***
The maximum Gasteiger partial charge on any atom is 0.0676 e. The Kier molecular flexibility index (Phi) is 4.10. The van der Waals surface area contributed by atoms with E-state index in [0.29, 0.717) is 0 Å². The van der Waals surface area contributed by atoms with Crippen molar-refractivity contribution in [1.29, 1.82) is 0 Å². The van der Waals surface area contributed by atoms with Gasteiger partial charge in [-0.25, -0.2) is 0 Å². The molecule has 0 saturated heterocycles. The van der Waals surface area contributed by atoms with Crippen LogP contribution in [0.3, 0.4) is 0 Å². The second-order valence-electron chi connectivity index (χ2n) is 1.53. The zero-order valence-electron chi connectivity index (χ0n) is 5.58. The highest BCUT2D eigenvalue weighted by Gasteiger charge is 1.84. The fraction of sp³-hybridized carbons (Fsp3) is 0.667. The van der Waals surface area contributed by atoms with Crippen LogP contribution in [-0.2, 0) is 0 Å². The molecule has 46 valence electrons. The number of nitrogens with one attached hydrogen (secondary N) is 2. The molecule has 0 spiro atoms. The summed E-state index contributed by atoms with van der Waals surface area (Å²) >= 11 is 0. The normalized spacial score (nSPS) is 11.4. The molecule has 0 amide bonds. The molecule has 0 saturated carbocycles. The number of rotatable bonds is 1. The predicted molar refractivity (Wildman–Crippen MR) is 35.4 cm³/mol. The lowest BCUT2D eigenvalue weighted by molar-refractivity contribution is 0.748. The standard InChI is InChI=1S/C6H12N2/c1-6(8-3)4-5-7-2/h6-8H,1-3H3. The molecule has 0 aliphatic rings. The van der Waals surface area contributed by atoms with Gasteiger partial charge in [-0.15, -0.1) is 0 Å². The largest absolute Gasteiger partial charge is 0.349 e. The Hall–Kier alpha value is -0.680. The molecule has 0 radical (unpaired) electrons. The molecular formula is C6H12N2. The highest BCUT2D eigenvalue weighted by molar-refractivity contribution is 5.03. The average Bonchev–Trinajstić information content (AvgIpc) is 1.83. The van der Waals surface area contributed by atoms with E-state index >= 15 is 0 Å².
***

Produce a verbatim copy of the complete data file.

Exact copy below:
The maximum Gasteiger partial charge on any atom is 0.0676 e. The Kier molecular flexibility index (Phi) is 4.10. The van der Waals surface area contributed by atoms with E-state index in [0.29, 0.717) is 0 Å². The van der Waals surface area contributed by atoms with Crippen molar-refractivity contribution in [1.29, 1.82) is 0 Å². The van der Waals surface area contributed by atoms with Gasteiger partial charge in [-0.25, -0.2) is 0 Å². The molecule has 0 saturated heterocycles. The van der Waals surface area contributed by atoms with Crippen LogP contribution in [0.3, 0.4) is 0 Å². The second-order valence-electron chi connectivity index (χ2n) is 1.53. The zero-order valence-electron chi connectivity index (χ0n) is 5.58. The highest BCUT2D eigenvalue weighted by Gasteiger charge is 1.84. The fraction of sp³-hybridized carbons (Fsp3) is 0.667. The van der Waals surface area contributed by atoms with Crippen LogP contribution in [-0.2, 0) is 0 Å². The molecule has 46 valence electrons. The number of nitrogens with one attached hydrogen (secondary N) is 2. The molecule has 0 spiro atoms. The summed E-state index contributed by atoms with van der Waals surface area (Å²) >= 11 is 0. The normalized spacial score (nSPS) is 11.4. The molecule has 0 amide bonds. The molecule has 0 saturated carbocycles. The number of rotatable bonds is 1. The predicted molar refractivity (Wildman–Crippen MR) is 35.4 cm³/mol. The lowest BCUT2D eigenvalue weighted by molar-refractivity contribution is 0.748. The standard InChI is InChI=1S/C6H12N2/c1-6(8-3)4-5-7-2/h6-8H,1-3H3. The molecule has 0 aliphatic rings. The van der Waals surface area contributed by atoms with Gasteiger partial charge in [-0.15, -0.1) is 0 Å². The largest absolute Gasteiger partial charge is 0.349 e. The Hall–Kier alpha value is -0.680. The molecule has 0 radical (unpaired) electrons. The molecular formula is C6H12N2. The highest BCUT2D eigenvalue weighted by molar-refractivity contribution is 5.03. The average Bonchev–Trinajstić information content (AvgIpc) is 1.83. The van der Waals surface area contributed by atoms with E-state index >= 15 is 0 Å².